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Organizing a Great Canadian Shoreline Cleanup for the first time might seem like a daunting task. New Site Coordinators tend to approach the idea of organizing a cleanup hesitantly, but with the help of our Resources Page, and after seeing the results that a few helping hands can make on their waterways, many return year after year.

Are you interested in becoming a first time Site Coordinator? Here is the perspective of new Site Coordinator Ellen Querengesser, a volunteer who is passionate about getting involved in her community and helping the environment.

Ellen Querengesser — Kitsilano Beach Park, B.C.

I just completed my first Shoreline Cleanup as a Site Coordinator. I had decided to sign up for the Shoreline Cleanup because my biggest pet peeve is garbage, especially plastic litter. I not only wanted to reduce the possibility of trash entering our oceans and the mouths of unfortunate sea birds and fish, I wanted to encourage folks to reduce the garbage they produce.

Ellen’s team excited and ready to clean the shorelines with their litter data cards ready.

Ellen’s team excited and ready to clean the shorelines with their litter data cards ready.

With the help of the Great Canadian Shoreline Cleanup’s 2015 shoreline litter data and Change Starts with Action poster, I was able to create a billboard to display to the volunteers and passersby how litter harms our ocean life, and what actions they can take to make a difference. People were concerned when they found out how much and what kind of litter had been collected across Canada, and how it affected the wildlife.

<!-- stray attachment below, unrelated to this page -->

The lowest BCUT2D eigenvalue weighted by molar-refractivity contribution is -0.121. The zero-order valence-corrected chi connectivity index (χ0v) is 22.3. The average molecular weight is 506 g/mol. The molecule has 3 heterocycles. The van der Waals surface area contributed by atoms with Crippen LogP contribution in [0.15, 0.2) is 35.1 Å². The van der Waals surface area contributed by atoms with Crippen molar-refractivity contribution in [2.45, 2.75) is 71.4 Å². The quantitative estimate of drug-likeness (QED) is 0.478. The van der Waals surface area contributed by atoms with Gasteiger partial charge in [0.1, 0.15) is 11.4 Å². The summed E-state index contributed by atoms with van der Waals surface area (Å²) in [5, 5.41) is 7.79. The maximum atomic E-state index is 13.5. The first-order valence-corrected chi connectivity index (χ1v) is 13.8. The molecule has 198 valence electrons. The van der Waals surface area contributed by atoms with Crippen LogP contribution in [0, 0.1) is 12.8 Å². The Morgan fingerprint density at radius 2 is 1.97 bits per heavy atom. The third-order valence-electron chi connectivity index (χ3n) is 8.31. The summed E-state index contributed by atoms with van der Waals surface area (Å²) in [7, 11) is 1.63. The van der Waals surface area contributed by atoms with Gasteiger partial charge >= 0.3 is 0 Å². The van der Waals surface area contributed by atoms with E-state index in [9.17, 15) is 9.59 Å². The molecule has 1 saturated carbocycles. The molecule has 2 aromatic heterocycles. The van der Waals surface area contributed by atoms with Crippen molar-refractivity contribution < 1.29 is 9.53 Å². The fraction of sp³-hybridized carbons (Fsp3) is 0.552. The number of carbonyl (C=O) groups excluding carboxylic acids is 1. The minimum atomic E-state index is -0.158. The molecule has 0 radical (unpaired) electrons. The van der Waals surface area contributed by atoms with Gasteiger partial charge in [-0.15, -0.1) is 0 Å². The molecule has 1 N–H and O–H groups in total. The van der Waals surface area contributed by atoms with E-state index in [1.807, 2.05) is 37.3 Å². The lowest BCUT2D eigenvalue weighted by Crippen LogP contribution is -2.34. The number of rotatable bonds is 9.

Ellen created an engaging poster to share the effects of shoreline litter and everyday actions we can take to help.

Ellen created an engaging poster to share the effects of shoreline litter and everyday actions we can take to help.

Those passing by were very thankful for our cleanup efforts and some inquired how they could sign up for one. I do hope I influenced the volunteers and passersby to take actions to reduce their garbage.

I was amazed at how much trash we collected in so little time. We collected over 80 pounds of litter, including 877 cigarette butts. The biggest item collected was a large plastic holding tank. We also found toys, clothing, fishing gear, and of course your typical plastic packaging material — bottles, lids and straws, just to name a few.  Recording every item we collected was not as tedious as I thought it would be. This data is so important for creating solutions for trash free shorelines.

It was so much fun I will definitely do it again.

A volunteer on the cleanup shows one of the plastic toys found on the shoreline.

A volunteer on the cleanup shows one of the plastic toys found on the shoreline.

Want to organize your own shoreline cleanup? Cleanups can be public or private events, with team sizes ranging from two, to ten to 100 and more. Check to see if your local shoreline is listed on the Shoreline Cleanup map and register today at shorelinecleanup.ca.

The Great Canadian Shoreline Cleanup is a joint conservation initiative of the Vancouver Aquarium Marine Science Centre and WWF-Canada, presented by Loblaw Companies Limited and supported by Ricoh Canada. You can take a stand against shoreline litter in your community by signing up for a cleanup in your neighbourhood today.

5 Responses

  1. Shelagh

    Excellent work Ellen. It certainly is about awareness and education for all. If we don’t pick it up, it ends up in the food chain and the seafood we eat.
    Looking forward to our next visit to Kitsilano. Thanks to you and your team.

    Reply
  2. Tonie

    Well done Ellen and team. It is all about awareness and education for the young.

    Reply

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